POF also fired thousands of rounds of Wolf steel-cased ammo during their testing. It burns dirtier than most, and the steel cases, when used in large quantities, are hard on chambers.
The final bit of testing included full-auto fire. POF is one of the very few manufacturers that tests their .308 rifles in full-auto. This is some of the most abusive testing possible because heat builds up quickly; Every time a .308 Win. cartridge fires, it burns almost twice the powder of a .223 Rem. case. Burning that much powder that quickly rapidly heats up the rifle; Heat and pressure are what destroys any rifle, but these would have exposed any flaws in the Revolution DI design.
One Size Does Not Fit All
The Revolution DI has a much softer recoil than you’d expect thanks to the reduced reciprocating mass and longer cycle stroke. It’s still a .308 Win. rifle that weighs 6.8 pounds, and there is slightly more recoil than a .223 Rem. However, the longer and adjustable POF DIctator gas system provides additional insurance that the rifle will function reliably without the heavy internals. The adjustable gas system also reduces recoil.
The DI features POF’s nine-position adjustable DIctator gas block. When it comes to a .308 Win., an adjustable gas block is required whenever there is the potential for suppressor use. It is also very convenient to have considering bullet weights for the .308 Win. vary from 110 to 185 grains.
I spent some time adjusting the DIctator gas block and quickly grew to admire its design. The block is accessible just in front of the company’s 14½-inch Renegade handguard, and the provided wrench makes the dial even easier to tune. The way to adjust any gas block is by turning down the gas until the bolt fails to lock back onto the empty magazine. (Loading and firing only one round in a magazine is a great way to decrease ammo consumption during this process.) Next, open the gas block up one click at a time until the bolt locks back. Then add one click to be safe and you’re done. The whole Revolution DI gas block adjustment took me between two and three minutes.
POF installed a rifle-length gas system on our 16½-inch-barreled test rifle chambered in .308 Win. This is the longest possible gas system for that barrel length, and it gives residual chamber pressure the most time to drop, further decreasing the binding force on the bolt lugs. This is great for component life and reduces the violence with which the rifle extracts and cycles. Between the improved BCG and the long gas system, the Revolution DI only requires a standard carbine buffer to round out the system.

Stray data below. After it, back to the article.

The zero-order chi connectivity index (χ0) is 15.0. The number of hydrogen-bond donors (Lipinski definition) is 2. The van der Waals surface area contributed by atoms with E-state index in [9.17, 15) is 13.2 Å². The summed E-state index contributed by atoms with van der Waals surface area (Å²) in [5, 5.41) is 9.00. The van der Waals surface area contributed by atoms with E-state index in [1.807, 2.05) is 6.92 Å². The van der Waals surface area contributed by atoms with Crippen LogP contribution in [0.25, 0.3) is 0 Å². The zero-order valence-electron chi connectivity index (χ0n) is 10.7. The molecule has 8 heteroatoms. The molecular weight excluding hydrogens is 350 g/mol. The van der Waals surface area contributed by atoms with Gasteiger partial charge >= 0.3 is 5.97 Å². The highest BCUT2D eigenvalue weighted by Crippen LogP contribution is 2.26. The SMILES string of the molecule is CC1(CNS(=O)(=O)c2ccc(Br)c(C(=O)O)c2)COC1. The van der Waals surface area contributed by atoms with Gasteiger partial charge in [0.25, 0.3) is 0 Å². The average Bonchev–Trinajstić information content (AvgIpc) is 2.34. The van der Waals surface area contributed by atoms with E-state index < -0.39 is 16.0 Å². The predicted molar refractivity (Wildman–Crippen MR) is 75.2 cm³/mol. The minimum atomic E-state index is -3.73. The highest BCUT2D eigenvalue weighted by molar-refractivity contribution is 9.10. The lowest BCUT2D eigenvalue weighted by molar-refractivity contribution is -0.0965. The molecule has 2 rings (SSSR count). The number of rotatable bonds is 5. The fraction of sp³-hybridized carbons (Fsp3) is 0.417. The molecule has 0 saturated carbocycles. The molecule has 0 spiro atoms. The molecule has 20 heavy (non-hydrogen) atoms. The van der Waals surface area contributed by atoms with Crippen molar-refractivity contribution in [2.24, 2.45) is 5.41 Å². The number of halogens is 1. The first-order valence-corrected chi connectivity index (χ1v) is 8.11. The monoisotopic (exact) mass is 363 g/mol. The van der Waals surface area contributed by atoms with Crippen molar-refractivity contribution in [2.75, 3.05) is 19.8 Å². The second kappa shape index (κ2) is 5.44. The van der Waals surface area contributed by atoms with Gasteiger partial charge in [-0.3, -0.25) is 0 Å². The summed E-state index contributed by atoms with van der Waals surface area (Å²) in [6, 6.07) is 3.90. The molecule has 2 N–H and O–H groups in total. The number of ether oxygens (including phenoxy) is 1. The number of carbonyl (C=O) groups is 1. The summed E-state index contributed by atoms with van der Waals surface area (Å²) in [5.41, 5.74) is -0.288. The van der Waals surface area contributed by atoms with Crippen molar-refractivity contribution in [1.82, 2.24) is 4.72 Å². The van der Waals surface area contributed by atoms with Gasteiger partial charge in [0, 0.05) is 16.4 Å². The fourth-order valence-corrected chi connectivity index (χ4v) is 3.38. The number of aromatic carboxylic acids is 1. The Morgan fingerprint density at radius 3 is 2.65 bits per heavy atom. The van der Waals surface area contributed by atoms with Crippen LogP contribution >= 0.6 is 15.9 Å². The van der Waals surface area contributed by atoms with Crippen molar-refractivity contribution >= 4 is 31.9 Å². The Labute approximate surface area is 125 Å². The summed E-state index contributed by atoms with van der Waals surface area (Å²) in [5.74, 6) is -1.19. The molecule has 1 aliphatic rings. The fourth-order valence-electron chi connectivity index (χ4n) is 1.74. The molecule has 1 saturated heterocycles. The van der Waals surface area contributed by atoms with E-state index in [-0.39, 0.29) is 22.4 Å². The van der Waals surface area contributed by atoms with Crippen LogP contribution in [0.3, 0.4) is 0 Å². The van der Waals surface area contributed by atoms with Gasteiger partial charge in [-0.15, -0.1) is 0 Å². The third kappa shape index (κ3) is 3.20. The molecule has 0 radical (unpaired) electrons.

The Revolution DI also has all the features POF-USA has become famous for: the e2 chamber, enhanced extractor, roller cam pin, heat-sink barrel nut and a completely ambidextrous lower receiver. Each of these are unique to POF-USA and the result of extensive development and testing.
The roller cam pin features a rotating pin head that spins in the upper receiver instead of chewing a gouge in the side of the upper receiver. This innovation greatly reduces the stress imparted on the cam pin and extends its life.
The chamber throat is the area most vulnerable to heat, and POF’s barrel nut does a good job of pulling heat away from it. The large aluminum barrel nut is thick and finned to push as much heat away from the chamber as possible. The mass and fins on the nut absorb and dissipate heat rapidly.
POF’s ambidextrous lower receiver allows for complete functionality of the bolt catch, bolt release and magazine release for either left- or right-handed shooters. It’s not uncommon to find ambidextrous AR lower receivers, but models that allow a left-handed shooter to lock the bolt to the rear without taking his firing hand off the pistol grip are hard to find. POF’s receiver has this capability.
There is a lot of technology and sophisticated design in the Revolution DI from POF-USA. Engineering an AR-15 bolt carrier for a rifle chambered in .308 Win. or 6.5 Creedmoor is no easy task, but the size and weight reduction from doing so benefits all AR-pattern rifle shooters.
POF REVOLUTION DI SPECIFICATIONSType
: Direct impingement, semiautomaticCaliber
: 7.62 NATOCapacity
: 10, 20 rds.Barrel
: 16.5 in., POF e2
: 34 in. (collapsed), 38 in. (extended)Weight
: 6 lbs., 13 oz. (tested)Stock
: MFT, adjustableGrip
: MFTLength of Pull
: 11.5 in. (collapsed); 15.5 in. (extended)Finish
: Type III, hardcoat anodizedSights
: POF Drop-In Trigger System; 4 lbs., 8 oz. (tested)Safety
: Two-position selectorMSRP
: POF-USA, 623-561-9572, pof-usa.com